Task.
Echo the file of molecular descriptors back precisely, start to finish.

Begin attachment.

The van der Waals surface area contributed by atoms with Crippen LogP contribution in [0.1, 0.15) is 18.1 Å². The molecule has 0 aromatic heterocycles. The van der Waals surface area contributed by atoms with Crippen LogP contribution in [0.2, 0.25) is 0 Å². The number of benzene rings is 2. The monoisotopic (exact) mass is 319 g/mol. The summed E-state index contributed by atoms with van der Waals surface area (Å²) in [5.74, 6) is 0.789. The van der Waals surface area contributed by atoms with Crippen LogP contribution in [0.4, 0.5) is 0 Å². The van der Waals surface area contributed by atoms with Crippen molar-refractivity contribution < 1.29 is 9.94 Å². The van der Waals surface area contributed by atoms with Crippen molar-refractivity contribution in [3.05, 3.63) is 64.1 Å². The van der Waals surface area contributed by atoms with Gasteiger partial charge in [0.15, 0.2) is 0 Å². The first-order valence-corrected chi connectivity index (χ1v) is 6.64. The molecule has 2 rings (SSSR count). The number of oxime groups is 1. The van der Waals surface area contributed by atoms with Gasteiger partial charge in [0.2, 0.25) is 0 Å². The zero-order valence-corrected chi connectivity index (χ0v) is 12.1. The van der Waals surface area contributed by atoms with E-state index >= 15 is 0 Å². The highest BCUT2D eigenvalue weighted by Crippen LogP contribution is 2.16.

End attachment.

The van der Waals surface area contributed by atoms with Crippen LogP contribution in [0.1, 0.15) is 18.1 Å². The molecule has 0 aromatic heterocycles. The van der Waals surface area contributed by atoms with Crippen LogP contribution in [0.2, 0.25) is 0 Å². The number of benzene rings is 2. The monoisotopic (exact) mass is 319 g/mol. The summed E-state index contributed by atoms with van der Waals surface area (Å²) in [5.74, 6) is 0.789. The van der Waals surface area contributed by atoms with Crippen LogP contribution in [0.4, 0.5) is 0 Å². The van der Waals surface area contributed by atoms with Crippen molar-refractivity contribution < 1.29 is 9.94 Å². The van der Waals surface area contributed by atoms with Crippen molar-refractivity contribution in [3.05, 3.63) is 64.1 Å². The van der Waals surface area contributed by atoms with Gasteiger partial charge in [0.15, 0.2) is 0 Å². The first-order valence-corrected chi connectivity index (χ1v) is 6.64. The molecule has 2 rings (SSSR count). The number of oxime groups is 1. The van der Waals surface area contributed by atoms with Gasteiger partial charge in [0.2, 0.25) is 0 Å². The zero-order valence-corrected chi connectivity index (χ0v) is 12.1. The van der Waals surface area contributed by atoms with E-state index >= 15 is 0 Å². The highest BCUT2D eigenvalue weighted by Crippen LogP contribution is 2.16.